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I'm looking to formalize the way we do code reviews at within my department because at the moment it't a bit disorganised.

Do you have a formal code review process? If so what is it and how do you think it could be improved?

I'm working in a team of 5 developers which means there is not very much experience floating about the company in this kind of process.

UPDATE To Clarify:

I say I'm working in a 5 man team, typically we are all working on different projects, 5 people is the size of the development department. Which in my experience is tiny (My last job there were 40 of us with up to 6 working on any given project)

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7 Answers 7

up vote 26 down vote accepted

At my company we define the following roles for a code review meeting:

  • Moderator - he/she is responsible for making sure that the code review meeting is effective and focused on the goals.
  • Author - The developer that wrote the module/code that is being reviewed;
  • Reviewer - One or more developers that review the module.

The minimum number of persons for an effective code review is at least 3. The obvious author, a moderator and at least one reviewer. This widens the probabilities of potential bugs being found.

The formal process is the following:

  1. Developer creates the code
  2. Developer creates a DRR - Document Review Report - where it states the code that is being reviewed.

    • The classes and CVS revisions that are being reviewed;
    • The roles for the code review and the persons assigned to each role;
    • The CVS tag that marks the code being reviewed on the source control system.
    • The CVS tag that will mark the code after modifications resulted from code review are applied by the author.
  3. Code review meeting is scheduled by author.

  4. Code review meeting is done. The defects found are recorded in the DRR.
  5. The author corrects the defects and signs the DRR saying that the modification has been done.
  6. The author tags the CVS system with the code review output tag declared in the DRR.
  7. The author hands the DRR to the moderator.
  8. The moderator checks if the modifications have been done and can be found on the source control system.
  9. The moderator signs the DRR saying that the modification has been confirmed.
  10. The moderator hands over the DRR to the quality department for archiving. If no quality department is in place the project manager should save a hardcopy of the DRR on the project folder.


Example:

Developer John Doe creates a Math class that adds two numbers. He does his best to put some bugs to test the code review process.

public static class MyMath {
    public static int Add(int a, int b) {
        return a - b;
    }
}

He puts his code in the source control system and the class MyMath.cs gets revision 1.1.

Then he goes to write the DRR - Document Review Report.

Modules/Classes

MyMath.cs myproject/implementation/common/MyMath.cs (1.1)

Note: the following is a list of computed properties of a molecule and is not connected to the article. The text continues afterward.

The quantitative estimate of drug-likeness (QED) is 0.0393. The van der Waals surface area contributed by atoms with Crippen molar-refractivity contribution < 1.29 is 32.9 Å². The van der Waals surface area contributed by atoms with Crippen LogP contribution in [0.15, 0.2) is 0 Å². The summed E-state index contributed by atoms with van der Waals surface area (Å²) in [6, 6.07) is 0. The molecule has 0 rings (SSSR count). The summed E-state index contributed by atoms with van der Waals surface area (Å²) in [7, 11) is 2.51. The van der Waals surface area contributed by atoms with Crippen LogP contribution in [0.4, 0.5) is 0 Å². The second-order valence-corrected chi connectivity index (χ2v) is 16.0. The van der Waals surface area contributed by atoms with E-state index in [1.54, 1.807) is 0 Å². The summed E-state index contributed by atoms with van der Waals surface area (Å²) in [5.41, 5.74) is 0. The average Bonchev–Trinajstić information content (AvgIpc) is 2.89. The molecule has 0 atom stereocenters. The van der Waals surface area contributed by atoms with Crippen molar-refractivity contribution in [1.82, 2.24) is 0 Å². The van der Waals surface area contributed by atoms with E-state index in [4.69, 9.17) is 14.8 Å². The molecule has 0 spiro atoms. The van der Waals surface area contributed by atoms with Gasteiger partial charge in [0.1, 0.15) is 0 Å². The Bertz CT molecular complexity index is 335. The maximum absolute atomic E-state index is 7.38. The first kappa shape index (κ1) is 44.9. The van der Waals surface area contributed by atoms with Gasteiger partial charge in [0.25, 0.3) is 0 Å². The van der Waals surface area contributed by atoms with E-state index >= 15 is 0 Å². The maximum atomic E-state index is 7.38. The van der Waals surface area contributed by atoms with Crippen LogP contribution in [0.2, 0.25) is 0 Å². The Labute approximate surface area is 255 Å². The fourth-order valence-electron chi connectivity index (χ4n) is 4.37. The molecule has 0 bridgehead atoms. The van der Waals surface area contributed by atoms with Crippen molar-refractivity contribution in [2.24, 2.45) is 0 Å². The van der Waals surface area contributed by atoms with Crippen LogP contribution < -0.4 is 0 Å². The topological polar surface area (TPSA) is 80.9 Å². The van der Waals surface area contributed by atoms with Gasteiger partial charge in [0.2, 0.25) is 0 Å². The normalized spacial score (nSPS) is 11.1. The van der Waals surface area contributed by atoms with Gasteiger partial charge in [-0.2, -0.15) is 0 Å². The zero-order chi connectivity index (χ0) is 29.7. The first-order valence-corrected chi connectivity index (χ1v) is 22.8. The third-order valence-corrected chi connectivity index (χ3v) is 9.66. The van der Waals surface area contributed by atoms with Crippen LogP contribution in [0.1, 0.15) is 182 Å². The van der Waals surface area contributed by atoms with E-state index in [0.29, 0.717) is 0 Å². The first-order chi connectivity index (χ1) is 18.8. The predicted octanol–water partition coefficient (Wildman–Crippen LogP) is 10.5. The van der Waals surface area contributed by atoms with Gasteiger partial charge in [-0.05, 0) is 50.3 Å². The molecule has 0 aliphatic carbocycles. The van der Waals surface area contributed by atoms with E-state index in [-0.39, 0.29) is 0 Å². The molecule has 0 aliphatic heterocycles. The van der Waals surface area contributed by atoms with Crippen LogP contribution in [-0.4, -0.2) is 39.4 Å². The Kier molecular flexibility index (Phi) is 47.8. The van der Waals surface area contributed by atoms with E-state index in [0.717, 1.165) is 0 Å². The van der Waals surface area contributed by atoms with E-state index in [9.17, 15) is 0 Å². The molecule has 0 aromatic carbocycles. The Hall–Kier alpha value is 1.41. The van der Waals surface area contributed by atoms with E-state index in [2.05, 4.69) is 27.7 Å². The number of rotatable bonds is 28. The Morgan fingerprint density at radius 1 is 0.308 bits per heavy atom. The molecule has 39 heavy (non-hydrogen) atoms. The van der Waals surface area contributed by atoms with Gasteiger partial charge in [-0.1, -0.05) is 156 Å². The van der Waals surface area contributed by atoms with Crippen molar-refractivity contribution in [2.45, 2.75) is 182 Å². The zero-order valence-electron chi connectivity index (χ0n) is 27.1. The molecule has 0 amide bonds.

Roles

Moderator - Jill Goner jill.goner@example.com
Author - John Doe john.doe@example.com
Reviewer #1 - Matt Groening math.groening@example.com

Tags

Input - PROJECT_0_0_1_INPUT_REVIEW
Output - PROJECT_0_0_2_OUTPUT_REVIEW

John Doe tags the current MyMath.cs revision 1.1 with the tag PROJECT_0_0_1_INPUT_REVIEW on the source control system.

John Doe schedules the meeting.

The meeting takes place and the defects are marked on the DRR. The total count of defects is also included.

John Doe goes and makes the changes on the source code and commit the modified revision to the source control system.

John Doe applies the output review tag PROJECT_0_0_2_OUTPUT_REVIEW.

John Doe signs the DRR and gives it to the moderator Jill Goner.

Jill Goner goes ahead and checks that the modifications were done and that the output tag was created.

Jill Goner signs the DRR and hands it over to the SQA (Software Quality Assurance) engineer.

Aside hint - Keep code reviews under a 2 hour maximum length. Humans tend to oversee important things mostly when reviewing code when the code reviews sessions are lengthy. It is better to split a review among more sessions that try to do it all at once.

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23  
Wow - that's got to be the most bureaucratic thing I've ever seen. How often do you checkin - once a month? –  MalcomTucker Nov 2 '11 at 21:38
    
If you work for a large firm where you need to follow certain regulations for documentation and reviews, you need to do this. It might seem overkill, but if you do work for any huge project, it's necessary. –  Ryan Ternier Jan 27 '12 at 21:27
    
Usually it depends on which part of the SDC you are and varies from company to company. I suggest doing it in issue based. Review all the related changes to an issue/feature driven by an issue tracker. Using tools helps a lot, like Atlassian's suite. Doing in all changes might be overkill, doing it when the whole project is turned to quality is way too late/too much work. You need to reach a happy medium. –  javydreamercsw Aug 28 '12 at 22:08